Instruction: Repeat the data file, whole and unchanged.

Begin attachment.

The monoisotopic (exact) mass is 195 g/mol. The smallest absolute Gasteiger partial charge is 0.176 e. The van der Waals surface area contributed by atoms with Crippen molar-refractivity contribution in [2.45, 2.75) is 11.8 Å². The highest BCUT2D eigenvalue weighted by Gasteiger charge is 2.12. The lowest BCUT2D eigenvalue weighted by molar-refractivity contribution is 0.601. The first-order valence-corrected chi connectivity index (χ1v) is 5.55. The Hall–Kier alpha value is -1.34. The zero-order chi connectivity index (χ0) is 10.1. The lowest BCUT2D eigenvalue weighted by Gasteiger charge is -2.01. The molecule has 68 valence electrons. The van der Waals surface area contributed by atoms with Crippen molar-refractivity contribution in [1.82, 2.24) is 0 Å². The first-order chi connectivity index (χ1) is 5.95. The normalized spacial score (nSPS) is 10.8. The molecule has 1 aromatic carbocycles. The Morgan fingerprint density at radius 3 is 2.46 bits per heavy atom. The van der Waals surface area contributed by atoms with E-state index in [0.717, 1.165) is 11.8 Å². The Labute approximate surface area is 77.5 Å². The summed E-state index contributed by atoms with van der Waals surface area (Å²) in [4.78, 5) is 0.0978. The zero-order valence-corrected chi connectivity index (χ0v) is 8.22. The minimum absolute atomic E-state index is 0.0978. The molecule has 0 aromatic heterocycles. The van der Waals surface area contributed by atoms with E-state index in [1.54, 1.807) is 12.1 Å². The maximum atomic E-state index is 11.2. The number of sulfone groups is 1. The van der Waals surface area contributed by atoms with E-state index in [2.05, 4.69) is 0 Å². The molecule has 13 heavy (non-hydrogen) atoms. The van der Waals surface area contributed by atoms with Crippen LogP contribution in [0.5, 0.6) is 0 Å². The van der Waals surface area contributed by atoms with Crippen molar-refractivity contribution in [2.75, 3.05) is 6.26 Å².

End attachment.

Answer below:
The monoisotopic (exact) mass is 195 g/mol. The smallest absolute Gasteiger partial charge is 0.176 e. The van der Waals surface area contributed by atoms with Crippen molar-refractivity contribution in [2.45, 2.75) is 11.8 Å². The highest BCUT2D eigenvalue weighted by Gasteiger charge is 2.12. The lowest BCUT2D eigenvalue weighted by molar-refractivity contribution is 0.601. The first-order valence-corrected chi connectivity index (χ1v) is 5.55. The Hall–Kier alpha value is -1.34. The zero-order chi connectivity index (χ0) is 10.1. The lowest BCUT2D eigenvalue weighted by Gasteiger charge is -2.01. The molecule has 68 valence electrons. The van der Waals surface area contributed by atoms with Crippen molar-refractivity contribution in [1.82, 2.24) is 0 Å². The first-order chi connectivity index (χ1) is 5.95. The normalized spacial score (nSPS) is 10.8. The molecule has 1 aromatic carbocycles. The Morgan fingerprint density at radius 3 is 2.46 bits per heavy atom. The van der Waals surface area contributed by atoms with E-state index in [0.717, 1.165) is 11.8 Å². The Labute approximate surface area is 77.5 Å². The summed E-state index contributed by atoms with van der Waals surface area (Å²) in [4.78, 5) is 0.0978. The zero-order valence-corrected chi connectivity index (χ0v) is 8.22. The minimum absolute atomic E-state index is 0.0978. The molecule has 0 aromatic heterocycles. The van der Waals surface area contributed by atoms with E-state index in [1.54, 1.807) is 12.1 Å². The maximum atomic E-state index is 11.2. The number of sulfone groups is 1. The van der Waals surface area contributed by atoms with E-state index in [2.05, 4.69) is 0 Å². The molecule has 13 heavy (non-hydrogen) atoms. The van der Waals surface area contributed by atoms with Crippen LogP contribution in [0.5, 0.6) is 0 Å². The van der Waals surface area contributed by atoms with Crippen molar-refractivity contribution in [2.75, 3.05) is 6.26 Å².